CHAPEL HILL Children in families with low incomes, who attend schools where the minority population exceeds 75 percent of the student enrollment, under-perform in reading, even after accounting for the quality of the literacy instruction, literary experiences at home, gender, race and other variables, according to a new study.
The majority of black and Hispanic children in the United States attend such “minority segregated” schools, according to the National Center for Education Statistics.
The study, by the FPG Child Development Institute (FPG) and the School of Education at the University of North Carolina at Chapel Hill, examined reading development from kindergarten to third grade for 1,913 economically disadvantaged children. The children were part of the Children from Early Childhood Longitudinal Study Kindergarten Cohort, a nationally representative sample of more than 22,000 children enrolled in approximately 1,000 kindergarten programs.
“Good instruction is essential, but it’s not enough,” said Kirsten Kainz, an investigator at FPG, senior research associate in the School of Education and author of the study.
“Most current reading instruction initiatives and policies are aimed at improving classroom instruction,” Kainz said. “This research shows that characteristics of the child, the home, the classroom and the school influence reading development, and that maximally effective reading policy should address all four systems simultaneously.”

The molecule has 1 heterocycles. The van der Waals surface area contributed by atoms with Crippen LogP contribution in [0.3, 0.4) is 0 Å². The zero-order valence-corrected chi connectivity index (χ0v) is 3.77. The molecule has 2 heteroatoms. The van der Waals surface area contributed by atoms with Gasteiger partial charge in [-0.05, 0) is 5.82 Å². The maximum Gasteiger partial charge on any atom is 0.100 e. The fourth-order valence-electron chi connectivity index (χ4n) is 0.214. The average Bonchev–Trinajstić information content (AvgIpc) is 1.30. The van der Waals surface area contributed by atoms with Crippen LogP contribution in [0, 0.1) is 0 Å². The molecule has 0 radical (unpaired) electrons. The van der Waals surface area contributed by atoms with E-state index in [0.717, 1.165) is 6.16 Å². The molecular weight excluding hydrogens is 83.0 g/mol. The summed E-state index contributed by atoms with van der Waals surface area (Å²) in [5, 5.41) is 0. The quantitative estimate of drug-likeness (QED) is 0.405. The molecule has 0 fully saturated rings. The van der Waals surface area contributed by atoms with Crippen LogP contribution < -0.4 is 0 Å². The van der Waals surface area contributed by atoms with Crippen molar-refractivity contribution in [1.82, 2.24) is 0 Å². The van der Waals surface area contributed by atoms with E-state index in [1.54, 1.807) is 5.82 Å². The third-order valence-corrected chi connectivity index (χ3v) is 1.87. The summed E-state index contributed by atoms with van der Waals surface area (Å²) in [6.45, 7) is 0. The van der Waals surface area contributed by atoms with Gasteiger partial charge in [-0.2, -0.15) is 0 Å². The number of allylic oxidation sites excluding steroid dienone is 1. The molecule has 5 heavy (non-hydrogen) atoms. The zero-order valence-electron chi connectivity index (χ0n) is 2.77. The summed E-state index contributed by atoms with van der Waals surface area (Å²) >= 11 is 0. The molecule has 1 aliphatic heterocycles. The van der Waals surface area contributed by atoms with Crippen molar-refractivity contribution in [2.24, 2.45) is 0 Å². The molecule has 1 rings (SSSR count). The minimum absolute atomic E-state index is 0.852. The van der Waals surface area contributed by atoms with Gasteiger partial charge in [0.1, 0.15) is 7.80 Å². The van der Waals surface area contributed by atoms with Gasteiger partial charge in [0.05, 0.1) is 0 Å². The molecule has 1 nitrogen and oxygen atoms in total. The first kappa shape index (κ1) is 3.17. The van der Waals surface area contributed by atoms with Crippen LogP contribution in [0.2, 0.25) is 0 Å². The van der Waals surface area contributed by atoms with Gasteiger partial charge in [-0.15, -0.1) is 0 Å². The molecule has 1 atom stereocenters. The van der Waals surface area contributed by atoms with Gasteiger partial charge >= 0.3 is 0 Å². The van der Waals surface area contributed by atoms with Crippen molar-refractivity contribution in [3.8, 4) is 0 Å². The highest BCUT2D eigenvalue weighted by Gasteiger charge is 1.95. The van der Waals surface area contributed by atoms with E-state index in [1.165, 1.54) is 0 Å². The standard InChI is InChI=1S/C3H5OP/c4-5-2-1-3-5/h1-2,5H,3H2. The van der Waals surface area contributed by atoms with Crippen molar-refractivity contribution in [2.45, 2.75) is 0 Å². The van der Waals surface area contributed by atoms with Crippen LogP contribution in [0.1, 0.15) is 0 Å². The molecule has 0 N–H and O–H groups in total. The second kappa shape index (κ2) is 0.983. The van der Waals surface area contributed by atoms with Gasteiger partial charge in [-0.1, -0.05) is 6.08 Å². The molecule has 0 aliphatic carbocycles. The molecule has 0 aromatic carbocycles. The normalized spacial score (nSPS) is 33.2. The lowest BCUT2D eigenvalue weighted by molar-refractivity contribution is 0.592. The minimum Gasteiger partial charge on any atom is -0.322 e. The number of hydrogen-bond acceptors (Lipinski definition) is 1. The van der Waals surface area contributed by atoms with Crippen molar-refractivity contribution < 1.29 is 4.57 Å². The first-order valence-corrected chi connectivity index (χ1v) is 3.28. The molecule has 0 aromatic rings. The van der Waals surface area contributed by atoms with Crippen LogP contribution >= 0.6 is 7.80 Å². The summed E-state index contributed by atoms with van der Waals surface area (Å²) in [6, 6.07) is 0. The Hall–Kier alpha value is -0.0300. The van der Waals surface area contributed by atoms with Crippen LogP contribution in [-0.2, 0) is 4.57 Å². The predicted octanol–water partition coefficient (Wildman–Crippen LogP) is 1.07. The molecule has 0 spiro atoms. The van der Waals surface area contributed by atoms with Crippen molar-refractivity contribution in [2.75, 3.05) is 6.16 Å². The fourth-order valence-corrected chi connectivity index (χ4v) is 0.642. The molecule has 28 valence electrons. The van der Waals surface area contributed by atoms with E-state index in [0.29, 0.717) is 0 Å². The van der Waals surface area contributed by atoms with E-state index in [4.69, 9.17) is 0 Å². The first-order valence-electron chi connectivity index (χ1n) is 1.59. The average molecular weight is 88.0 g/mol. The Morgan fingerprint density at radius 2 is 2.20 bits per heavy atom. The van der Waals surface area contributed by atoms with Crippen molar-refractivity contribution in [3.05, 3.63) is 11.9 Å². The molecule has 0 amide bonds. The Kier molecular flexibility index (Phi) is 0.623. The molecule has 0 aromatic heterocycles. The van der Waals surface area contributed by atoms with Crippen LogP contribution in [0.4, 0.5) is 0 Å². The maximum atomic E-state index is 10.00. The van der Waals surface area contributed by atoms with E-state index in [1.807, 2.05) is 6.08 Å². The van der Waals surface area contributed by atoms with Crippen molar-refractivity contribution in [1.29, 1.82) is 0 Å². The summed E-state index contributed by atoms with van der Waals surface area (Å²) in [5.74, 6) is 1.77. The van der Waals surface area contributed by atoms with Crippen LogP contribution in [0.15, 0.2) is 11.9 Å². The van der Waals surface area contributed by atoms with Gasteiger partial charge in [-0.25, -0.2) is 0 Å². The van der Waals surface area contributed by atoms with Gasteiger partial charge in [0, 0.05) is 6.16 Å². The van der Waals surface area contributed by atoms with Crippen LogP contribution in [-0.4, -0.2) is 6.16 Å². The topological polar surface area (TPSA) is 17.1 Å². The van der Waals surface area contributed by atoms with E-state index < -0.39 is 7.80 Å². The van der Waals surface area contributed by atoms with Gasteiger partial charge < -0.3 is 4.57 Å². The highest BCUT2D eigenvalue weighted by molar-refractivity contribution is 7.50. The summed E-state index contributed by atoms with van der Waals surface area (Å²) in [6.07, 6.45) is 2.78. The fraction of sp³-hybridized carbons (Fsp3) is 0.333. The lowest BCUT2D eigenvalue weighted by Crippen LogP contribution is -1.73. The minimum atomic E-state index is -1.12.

Kainz and her colleagues found that classroom and school characteristics had a larger affect on low-income students’ long-term reading abilities than the method of instruction or a child’s background, such as the parents’ employment patterns or size of the household.
The study also showed that the percentage of struggling readers in a classroom negatively influenced every student’s reading performance, erasing any benefits of comprehensive literacy instruction. Children attending kindergarten classrooms with higher percentages of students reading below grade level demonstrated constrained performance in reading at the end of kindergarten. The same was true for children in first grade.
Children were assessed in basic reading skills, vocabulary and comprehension. Researchers then considered how four levels of variables child, family, classroom and school affected reading skills. Data was collected as part of a national survey via telephone interviews and written questionnaires with caregivers, teachers and administrators.
“These findings support policies that promote comprehensive reading instruction, but indicate that just as much attention needs to be paid to ensuring that schools are integrated and to reducing classroom concentrations of children reading below grade level,” said Lynne Vernon-Feagans, a fellow at FPG and co-author of the study.